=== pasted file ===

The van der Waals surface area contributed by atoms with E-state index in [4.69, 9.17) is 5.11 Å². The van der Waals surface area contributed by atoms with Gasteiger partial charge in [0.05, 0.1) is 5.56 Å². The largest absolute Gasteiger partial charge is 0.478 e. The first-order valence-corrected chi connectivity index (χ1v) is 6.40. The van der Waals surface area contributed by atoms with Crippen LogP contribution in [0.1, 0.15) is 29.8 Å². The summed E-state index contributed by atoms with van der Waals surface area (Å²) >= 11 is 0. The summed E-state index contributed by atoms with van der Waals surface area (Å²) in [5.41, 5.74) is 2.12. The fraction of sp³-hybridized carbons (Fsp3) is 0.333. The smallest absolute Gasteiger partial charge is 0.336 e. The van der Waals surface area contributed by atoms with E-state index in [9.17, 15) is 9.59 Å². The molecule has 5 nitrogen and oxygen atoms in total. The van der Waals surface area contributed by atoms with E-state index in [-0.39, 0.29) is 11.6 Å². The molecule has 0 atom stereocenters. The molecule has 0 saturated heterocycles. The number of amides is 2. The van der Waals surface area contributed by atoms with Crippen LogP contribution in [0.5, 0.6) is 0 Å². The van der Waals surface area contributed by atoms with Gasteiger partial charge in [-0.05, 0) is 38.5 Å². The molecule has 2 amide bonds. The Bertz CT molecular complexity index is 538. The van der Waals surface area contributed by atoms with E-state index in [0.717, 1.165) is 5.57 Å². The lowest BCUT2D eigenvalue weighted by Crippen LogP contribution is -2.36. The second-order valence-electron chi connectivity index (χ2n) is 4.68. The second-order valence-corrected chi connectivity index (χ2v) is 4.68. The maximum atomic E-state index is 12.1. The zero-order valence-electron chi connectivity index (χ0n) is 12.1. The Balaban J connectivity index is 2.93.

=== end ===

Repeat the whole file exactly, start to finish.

The van der Waals surface area contributed by atoms with E-state index in [4.69, 9.17) is 5.11 Å². The van der Waals surface area contributed by atoms with Gasteiger partial charge in [0.05, 0.1) is 5.56 Å². The largest absolute Gasteiger partial charge is 0.478 e. The first-order valence-corrected chi connectivity index (χ1v) is 6.40. The van der Waals surface area contributed by atoms with Crippen LogP contribution in [0.1, 0.15) is 29.8 Å². The summed E-state index contributed by atoms with van der Waals surface area (Å²) >= 11 is 0. The summed E-state index contributed by atoms with van der Waals surface area (Å²) in [5.41, 5.74) is 2.12. The fraction of sp³-hybridized carbons (Fsp3) is 0.333. The smallest absolute Gasteiger partial charge is 0.336 e. The van der Waals surface area contributed by atoms with E-state index in [9.17, 15) is 9.59 Å². The molecule has 5 nitrogen and oxygen atoms in total. The van der Waals surface area contributed by atoms with E-state index in [-0.39, 0.29) is 11.6 Å². The molecule has 0 atom stereocenters. The molecule has 0 saturated heterocycles. The number of amides is 2. The van der Waals surface area contributed by atoms with Crippen LogP contribution in [0.5, 0.6) is 0 Å². The van der Waals surface area contributed by atoms with Gasteiger partial charge in [-0.05, 0) is 38.5 Å². The molecule has 2 amide bonds. The Bertz CT molecular complexity index is 538. The van der Waals surface area contributed by atoms with E-state index in [0.717, 1.165) is 5.57 Å². The lowest BCUT2D eigenvalue weighted by Crippen LogP contribution is -2.36. The second-order valence-electron chi connectivity index (χ2n) is 4.68. The second-order valence-corrected chi connectivity index (χ2v) is 4.68. The maximum atomic E-state index is 12.1. The zero-order valence-electron chi connectivity index (χ0n) is 12.1. The Balaban J connectivity index is 2.93.